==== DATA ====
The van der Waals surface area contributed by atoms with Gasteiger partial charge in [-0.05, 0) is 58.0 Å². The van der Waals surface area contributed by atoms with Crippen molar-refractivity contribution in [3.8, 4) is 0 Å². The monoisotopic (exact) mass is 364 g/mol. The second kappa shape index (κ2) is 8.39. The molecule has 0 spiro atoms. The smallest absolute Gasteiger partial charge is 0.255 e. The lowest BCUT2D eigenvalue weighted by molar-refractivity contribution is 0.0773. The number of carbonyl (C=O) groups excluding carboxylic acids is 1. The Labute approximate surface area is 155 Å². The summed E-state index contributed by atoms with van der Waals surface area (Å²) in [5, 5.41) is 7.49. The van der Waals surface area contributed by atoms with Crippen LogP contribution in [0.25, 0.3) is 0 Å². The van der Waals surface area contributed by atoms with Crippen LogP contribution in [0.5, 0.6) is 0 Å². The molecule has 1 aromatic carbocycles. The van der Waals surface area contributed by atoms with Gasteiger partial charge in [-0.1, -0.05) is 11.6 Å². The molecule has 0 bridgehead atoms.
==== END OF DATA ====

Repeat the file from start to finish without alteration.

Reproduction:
The van der Waals surface area contributed by atoms with Gasteiger partial charge in [-0.05, 0) is 58.0 Å². The van der Waals surface area contributed by atoms with Crippen molar-refractivity contribution in [3.8, 4) is 0 Å². The monoisotopic (exact) mass is 364 g/mol. The second kappa shape index (κ2) is 8.39. The molecule has 0 spiro atoms. The smallest absolute Gasteiger partial charge is 0.255 e. The lowest BCUT2D eigenvalue weighted by molar-refractivity contribution is 0.0773. The number of carbonyl (C=O) groups excluding carboxylic acids is 1. The Labute approximate surface area is 155 Å². The summed E-state index contributed by atoms with van der Waals surface area (Å²) in [5, 5.41) is 7.49. The van der Waals surface area contributed by atoms with Crippen LogP contribution in [0.25, 0.3) is 0 Å². The van der Waals surface area contributed by atoms with Crippen LogP contribution in [0.5, 0.6) is 0 Å². The molecule has 1 aromatic carbocycles. The van der Waals surface area contributed by atoms with Gasteiger partial charge in [-0.1, -0.05) is 11.6 Å². The molecule has 0 bridgehead atoms.